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As the last minute ticked off the clock Friday night, the Harvard women’s hockey team assailed the Princeton goal with a flurry of shots—including three from tri-captain Kate Buesser.
Unfortunately for the Crimson (12-8-2, 11-4-2 ECAC), this late effort would not be enough, as Princeton (11-11-1, 8-7-1) held on to a 3-2 lead at the Bright Hockey Center to end Harvard’s recent hot streak.
“We all played hard tonight,” junior forward Alisa Baumgartner said. “Our system was working well, and we were all over the ice…We came out ready to go, and had some [good opportunities].”
The Crimson created more scoring opportunities during first period of play—recording nine shots on goal to the Tigers’ five—though the scoreboard showed a different story. With 2:40 remaining in the first, a hooking penalty on senior forward Katharine Chute gave Princeton an advantage near the close of the period. The Tigers made the most of the contest’s first power play, netting a goal 1:14 before the buzzer.
Coming into the second period, Harvard stayed composed and was able to contain the Tigers’ attack. After just under eight minutes of play, tri-captain Liza Ryabkina evened the score for the Crimson.
After a shot by sophomore forward Jillian Dempsey was deflected by the Princeton goaltender, Ryabkina swooped in and scored off of the rebound at the mouth of the goal.
“It was a tight game,” Harvard coach Katey Stone said. “Everything was back and forth, back and forth…The goaltenders on both sides played very well.”
Sophomore goalie Laura Bellamy had 20 saves for the Crimson on the night, while her Princeton counterpart Rachel Weber recorded 25 stops.
Harvard took its only lead of the game a few minutes after tying the game, as Baumgartner netted one of her own off of a pass from sophomore defender Josephine Pucci. The shot, assisted by Pucci and freshman forward Elizabeth Parker, also put Harvard ahead in shots on goal by double figures, as Harvard recorded its 20th shot on goal to Princeton’s 10.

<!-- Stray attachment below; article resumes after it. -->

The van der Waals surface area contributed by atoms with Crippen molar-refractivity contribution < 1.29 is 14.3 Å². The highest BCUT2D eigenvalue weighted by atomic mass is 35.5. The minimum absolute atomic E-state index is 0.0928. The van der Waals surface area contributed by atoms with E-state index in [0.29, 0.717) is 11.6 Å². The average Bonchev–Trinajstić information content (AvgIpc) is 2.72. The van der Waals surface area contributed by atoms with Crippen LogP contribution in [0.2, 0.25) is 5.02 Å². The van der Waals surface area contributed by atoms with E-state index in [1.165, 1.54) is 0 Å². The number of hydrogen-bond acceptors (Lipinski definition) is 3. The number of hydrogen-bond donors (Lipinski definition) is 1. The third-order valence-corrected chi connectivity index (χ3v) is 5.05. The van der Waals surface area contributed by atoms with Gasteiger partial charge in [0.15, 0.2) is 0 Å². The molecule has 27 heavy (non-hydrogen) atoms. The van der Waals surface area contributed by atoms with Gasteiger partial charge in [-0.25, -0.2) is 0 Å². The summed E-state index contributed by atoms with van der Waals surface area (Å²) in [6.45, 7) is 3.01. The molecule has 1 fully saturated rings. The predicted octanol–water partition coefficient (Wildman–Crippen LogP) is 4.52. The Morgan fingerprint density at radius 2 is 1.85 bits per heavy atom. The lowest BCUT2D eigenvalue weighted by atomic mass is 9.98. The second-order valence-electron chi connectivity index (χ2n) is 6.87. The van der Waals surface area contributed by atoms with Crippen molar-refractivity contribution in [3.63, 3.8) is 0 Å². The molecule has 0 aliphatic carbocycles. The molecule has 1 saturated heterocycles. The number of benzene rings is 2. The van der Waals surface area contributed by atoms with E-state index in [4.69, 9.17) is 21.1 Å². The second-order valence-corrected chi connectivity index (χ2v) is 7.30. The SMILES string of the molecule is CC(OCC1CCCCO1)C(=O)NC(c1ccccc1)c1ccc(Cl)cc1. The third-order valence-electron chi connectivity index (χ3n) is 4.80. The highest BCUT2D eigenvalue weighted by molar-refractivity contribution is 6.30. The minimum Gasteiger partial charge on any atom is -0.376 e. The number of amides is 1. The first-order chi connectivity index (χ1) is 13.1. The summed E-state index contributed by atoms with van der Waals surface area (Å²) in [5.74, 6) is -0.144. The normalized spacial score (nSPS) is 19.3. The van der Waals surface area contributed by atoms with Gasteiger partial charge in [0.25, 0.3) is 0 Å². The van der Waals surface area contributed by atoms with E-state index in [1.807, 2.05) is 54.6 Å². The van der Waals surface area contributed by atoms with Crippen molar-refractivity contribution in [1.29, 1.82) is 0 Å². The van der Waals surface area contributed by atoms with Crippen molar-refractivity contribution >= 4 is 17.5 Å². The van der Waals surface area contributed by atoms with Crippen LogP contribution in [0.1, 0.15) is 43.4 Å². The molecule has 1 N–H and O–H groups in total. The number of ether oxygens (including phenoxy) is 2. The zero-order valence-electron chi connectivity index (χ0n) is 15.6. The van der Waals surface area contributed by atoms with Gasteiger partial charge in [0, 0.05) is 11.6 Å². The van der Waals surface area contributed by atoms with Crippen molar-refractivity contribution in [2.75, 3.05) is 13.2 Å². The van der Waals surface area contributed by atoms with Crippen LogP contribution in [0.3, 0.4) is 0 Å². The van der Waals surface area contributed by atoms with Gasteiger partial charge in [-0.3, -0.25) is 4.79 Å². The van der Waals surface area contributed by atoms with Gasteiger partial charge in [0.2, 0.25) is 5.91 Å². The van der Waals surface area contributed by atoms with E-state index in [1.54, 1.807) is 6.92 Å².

The Crimson would not be up for long, though. Another late surge put the Tigers back in the game with just over two minutes remaining in the period. Charissa Stadnyk snuck the puck past Bellamy on a shot the goaltender initially appeared to have saved.
After about five minutes of play in the third, Princeton took the lead again, this time for good, when Denna Laing stuffed in a rebound off a Bellamy save.
The Crimson kept the pressure on, creating many scoring opportunities during the remainder of the period. A few of Harvard’s most dangerous chances came in the last seven minutes, as a checking penalty on the Tigers with 6:26 to play gave the Crimson its second and final numbers advantage of the period.
As time began to run out, Harvard was forced to pull its goaltender in an attempt to gain one last offensive advantage.
“With just a couple seconds on the clock, we knew we were a goal down and had to throw everything at the net,” Baumgartner said.
Though the last minute was Harvard-dominated, the Crimson was unable to put one away before the clock ran out.
“Of course [losing to Princeton] was disappointing,” Stone said, “We know there were a lot of things we could have done better… especially defensively [with] our 5-on-5 zone coverage.”
Harvard entered Friday’s contest on a six-game winning streak—the fourth longest active streak in the nation. The Crimson was also ranked second in the ECAC coming into Friday’s game.
Though the game against the Tigers was a big one for Harvard, Stone emphasized the importance of every game on the team’s schedule.
“It’s just another big game for us and we try to treat every game the same,” she said. “[Princeton] always comes in with a lot of jump and it’s great to play them.”
Despite the loss, Harvard remains positive as it looks toward its next challenge.
“Our focus is always to get pucks and bodies to the net and to outwork and outhustle the other team,” Baumgartner said. “We came out trying to do that…We didn’t get the result today, but we’re going to pick it up and be ready for [our next game].”
—Staff writer Catherine E. Coppinger can be reached at email@example.com.
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